The Coalition will target mobile phone black spots such as the Mornington Peninsula with a new $100 million policy.
The plan will fix mobile black spots across rural and regional Australia, including $20 million earmarked to address unique mobile coverage problems – such as locations with high seasonal demand.
This is a much-needed initiative for the Mornington Peninsula. During peak holiday season the Peninsula’s mobile phone network is often unable to cope with demand, resulting in communications blackouts.
The Peninsula is one of the most bushfire-prone areas in Victoria. Having large numbers of people in a high fire danger area with failing telecommunications is a recipe for disaster.
Local telecommunications have been one of the most common areas of concern for residents contacting my office and I have been working closely with the Peninsula’s CFA brigades on tackling the issue of mobile phone congestion over summer.
Last September close to 270 local residents vented their frustration at my community meeting in Rosebud with the Shadow Minister for Communications and Broadband, Malcolm Turnbull.
The Coalition has listened to community concerns and has pledged to bring the National Broadband Network (NBN) to the Peninsula faster and more cost-effectively – by 2016 at the latest.
Today’s mobile phone black spot announcement means that we will now also be able to access support to tackle local mobile phone network congestion over summer.
If elected, a Coalition government will fund up to 50 per cent of the cost of deploying mobile black-spot solutions. Our policy will seek to maximise the contribution of mobile phone network providers, as well as maximising the economic and social benefits.
A Coalition government will partner with local communities, state governments and telecommunications companies to ensure that the total new investment in black spots is far greater than our $100 million commitment.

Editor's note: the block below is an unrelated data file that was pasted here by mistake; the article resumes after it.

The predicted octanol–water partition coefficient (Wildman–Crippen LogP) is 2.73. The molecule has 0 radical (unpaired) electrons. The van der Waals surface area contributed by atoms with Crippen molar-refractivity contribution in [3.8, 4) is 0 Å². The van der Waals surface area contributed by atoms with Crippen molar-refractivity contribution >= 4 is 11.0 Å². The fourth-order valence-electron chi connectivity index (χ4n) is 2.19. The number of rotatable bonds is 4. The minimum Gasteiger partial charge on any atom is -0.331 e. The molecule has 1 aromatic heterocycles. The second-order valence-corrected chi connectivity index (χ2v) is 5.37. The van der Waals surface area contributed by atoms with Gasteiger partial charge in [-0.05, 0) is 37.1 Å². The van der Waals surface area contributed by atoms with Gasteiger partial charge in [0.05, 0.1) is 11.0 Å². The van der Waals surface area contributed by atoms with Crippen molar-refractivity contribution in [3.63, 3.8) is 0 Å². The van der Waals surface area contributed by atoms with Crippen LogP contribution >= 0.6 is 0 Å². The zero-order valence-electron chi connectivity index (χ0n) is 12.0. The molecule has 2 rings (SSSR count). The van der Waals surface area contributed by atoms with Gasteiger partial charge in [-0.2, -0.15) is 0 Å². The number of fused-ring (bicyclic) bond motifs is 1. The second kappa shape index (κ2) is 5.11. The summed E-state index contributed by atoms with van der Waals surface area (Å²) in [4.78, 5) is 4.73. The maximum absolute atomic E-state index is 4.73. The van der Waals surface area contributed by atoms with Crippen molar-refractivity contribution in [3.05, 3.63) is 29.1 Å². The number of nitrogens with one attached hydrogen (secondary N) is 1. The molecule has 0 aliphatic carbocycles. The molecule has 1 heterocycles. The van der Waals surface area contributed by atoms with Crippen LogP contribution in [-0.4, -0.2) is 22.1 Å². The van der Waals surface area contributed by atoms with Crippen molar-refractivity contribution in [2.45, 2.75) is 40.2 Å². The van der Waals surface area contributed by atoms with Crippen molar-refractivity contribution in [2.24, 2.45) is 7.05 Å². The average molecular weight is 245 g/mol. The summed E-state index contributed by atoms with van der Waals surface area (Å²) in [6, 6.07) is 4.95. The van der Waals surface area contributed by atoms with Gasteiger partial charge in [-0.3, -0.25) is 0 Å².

This policy will provide $80 million for a Mobile Network Expansion Programme that will improve mobile phone coverage along major transport routes, in small communities and in locations prone to experiencing natural disasters.
The Mobile Network Expansion Programme is expected to generate at least an additional $80 million investment from the major mobile phone carriers.
A further $20 million will be provided for a Mobile Black Spot Programme to address unique mobile coverage problems – such as locations with high seasonal demand – and deliver a targeted response.
The Coalition will also work with the NBN, a company fully owned by Australian taxpayers, to co-locate new mobile phone base stations with many of the NBN’s fixed wireless broadband towers that are being rolled out across regional Australia – a sensible solution that has not happened under Labor.
The last Coalition government made the elimination of mobile phone black spots a national priority. However, Kevin Rudd abolished the Coalition’s $2.4 billion fund that was put in place to upgrade communications in rural, regional and remote parts of Australia.
The Labor government has wasted billions on uneconomic infrastructure but many Australians still can’t access a reliable mobile phone network.
The Coalition’s policy to tackle mobile phone back spots is part of our Plan to build a strong, prosperous economy and a safe, secure Australia.